The teachers worked hard. I recall that one drove us all the way to Wimbledon Theatre to see a performance. We spent hours going across London in his Ford Capri, stopping at his house for lunch. I do not recall which play, it may have been the Rivals but I believe it might have been another “reading around” experience.

    I cannot say they were experienced as they were not and clearly often only a chapter ahead of us. They had never taught a 6th form course, the school had never arranged 6th form exams. It was all new to them. We are talking about an era when working class children were only for the first time going to the 6th form in large numbers.

    The choice of “literature” was perhaps unsuited to East End 17 year olds. Villette and Bronte, I loathed. There I have said it yet again, as so often then, but 40 years later. Swift, especially the rudest bits I loved. Dryden was pretty good too if you understood the history (which we had not covered in history. Hamlet, after getting past the language was OK. I remember some Chaucer, and still mention “Piggye’s Bones in a jar by the door.” at every opportunity.

    As I was drafting some of this earlier a thought passed me- where was Villete. I am sure I kept the copy. In an instant there in the shelf I turned to Grapes of Wrath” unread, save for twice more since I placed that label marked “Inner London Education Authority” on the inside front cover. I loved Catcher in the Rye, that’s here too!

    Well maybe passing the exam, nice though it is, is not everything. I am left with a lot now looking back. They may not have been the slickest exam preparation and it is easy to be very critical. It may have not been successful in the examination but I took away something worthwhile .

    I can’t discard these books. Several I have returned to. I rubbed shoulders with some expert teachers and they showed me their enthusiasm. I still take the Observer on Sundays on their behest. I have some awareness of literature and I have gone on to read more widely and appreciatively.

  2. I was at a sec mod in the late 50s and 60s. Passing the 11 plus made no difference because it was the only school within reasonable travelling distance.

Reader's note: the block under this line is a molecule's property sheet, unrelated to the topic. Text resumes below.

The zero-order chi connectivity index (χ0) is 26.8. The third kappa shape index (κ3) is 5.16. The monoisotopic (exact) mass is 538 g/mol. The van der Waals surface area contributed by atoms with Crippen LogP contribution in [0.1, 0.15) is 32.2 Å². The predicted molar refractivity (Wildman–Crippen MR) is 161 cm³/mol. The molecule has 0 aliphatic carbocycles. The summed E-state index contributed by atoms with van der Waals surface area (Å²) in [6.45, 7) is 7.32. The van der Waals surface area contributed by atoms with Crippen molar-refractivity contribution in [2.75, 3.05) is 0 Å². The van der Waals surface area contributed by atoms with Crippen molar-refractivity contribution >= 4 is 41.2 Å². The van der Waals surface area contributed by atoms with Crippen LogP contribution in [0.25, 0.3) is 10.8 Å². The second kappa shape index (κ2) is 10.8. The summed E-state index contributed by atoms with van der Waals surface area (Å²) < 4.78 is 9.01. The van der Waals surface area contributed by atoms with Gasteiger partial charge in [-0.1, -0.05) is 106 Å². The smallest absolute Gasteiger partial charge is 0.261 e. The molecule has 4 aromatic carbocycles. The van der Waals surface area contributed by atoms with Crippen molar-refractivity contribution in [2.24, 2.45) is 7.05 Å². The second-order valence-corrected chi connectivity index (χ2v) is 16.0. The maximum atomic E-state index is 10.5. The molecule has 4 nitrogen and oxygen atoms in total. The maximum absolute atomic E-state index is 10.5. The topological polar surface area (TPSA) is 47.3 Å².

The teachers didn't really teach, but just sat at the front expecting silence, which they generally got. Some kids played cards or a variety of paper and pencil games. Some of us read, either the books in the classroom or those we brought in with us.
    There were a few exceptions to the no teaching rule. The craft teachers - metalwork and woodwork - kept the boys busy and the girls learned needlework and cooking. Housecraft, I think it was called. The games teacher was an ex Welsh rugby cap, so was keen to promote talent.
    There was no pussyfooting when it came to what teachers thought of us. To some we were "the scum of the earth," to the more liberal we were destined to be, "hewers of wood and drawers of water."
    The discipline was fairly harsh with the cane being used for even minor infringements. I was caned maybe three times. The most memorable was for walking the wrong direction around the grounds, which was a serious offence. As well as the cane, my place in the school concert was removed. I went to the teacher responsible and pleaded to be allowed to perform my piece but was told, "who do you think would want to listen to someone like you." I have not played the piano since. I still feel guilty that my mum scraped together five shillings a week for lessons and paid for my up to grade eight and five certificates. Unfortunately, I simply accepted my place.
    The school made some minor provision for a few children who took 'O' levels. On the other side of the playing fields were mobiles attended by "the specials," children with pushy parents.
    Since I could read extremely well and had good enough maths from 'extra curricuar' activities, I was not bothered by schooling. It provided access to the library and a midday meal.
    Like most of my peers I left school at 14. We were needed in the factories and at the docks. That suited the teachers who could provide for 'the specials'. The only post 14s I recall was a lad with a speech defect, a pregnant girl and a few reprobates who were destined to find it hard to get a job.
    During my mid to late twenties I got the notion that education may not be as difficult as those in charge made out so got some 'O's and 'A's, the best degree in my year and have picked up other higher gongs and a PGCE along the way. My reading I owe to my grandmother. I don't feel I owe school anything. my higher maths skills I owe to Lancelot Hogben.
    I suppose our masters and betters have as much contempt for us lower orders as they always did and the downgrading of education and the demands for the return of Grammars reflects this.